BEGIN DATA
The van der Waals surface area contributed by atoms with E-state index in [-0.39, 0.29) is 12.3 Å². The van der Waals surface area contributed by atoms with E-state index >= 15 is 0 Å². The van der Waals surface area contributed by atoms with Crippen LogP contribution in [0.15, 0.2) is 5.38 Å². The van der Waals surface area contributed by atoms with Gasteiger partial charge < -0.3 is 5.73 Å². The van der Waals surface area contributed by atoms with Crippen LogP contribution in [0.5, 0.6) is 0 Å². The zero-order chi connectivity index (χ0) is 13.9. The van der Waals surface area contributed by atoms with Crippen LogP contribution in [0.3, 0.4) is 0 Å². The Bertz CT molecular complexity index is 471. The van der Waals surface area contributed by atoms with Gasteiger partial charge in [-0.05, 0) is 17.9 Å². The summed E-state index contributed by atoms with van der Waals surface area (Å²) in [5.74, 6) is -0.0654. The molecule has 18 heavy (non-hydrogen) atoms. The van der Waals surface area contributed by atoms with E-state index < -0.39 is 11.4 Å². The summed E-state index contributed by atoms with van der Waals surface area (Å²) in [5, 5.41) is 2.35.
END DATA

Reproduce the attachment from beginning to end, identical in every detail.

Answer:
The van der Waals surface area contributed by atoms with E-state index in [-0.39, 0.29) is 12.3 Å². The van der Waals surface area contributed by atoms with E-state index >= 15 is 0 Å². The van der Waals surface area contributed by atoms with Crippen LogP contribution in [0.15, 0.2) is 5.38 Å². The van der Waals surface area contributed by atoms with Gasteiger partial charge < -0.3 is 5.73 Å². The van der Waals surface area contributed by atoms with Crippen LogP contribution in [0.5, 0.6) is 0 Å². The zero-order chi connectivity index (χ0) is 13.9. The van der Waals surface area contributed by atoms with Crippen LogP contribution in [0.3, 0.4) is 0 Å². The Bertz CT molecular complexity index is 471. The van der Waals surface area contributed by atoms with Gasteiger partial charge in [-0.05, 0) is 17.9 Å². The summed E-state index contributed by atoms with van der Waals surface area (Å²) in [5.74, 6) is -0.0654. The molecule has 18 heavy (non-hydrogen) atoms. The van der Waals surface area contributed by atoms with E-state index < -0.39 is 11.4 Å². The summed E-state index contributed by atoms with van der Waals surface area (Å²) in [5, 5.41) is 2.35.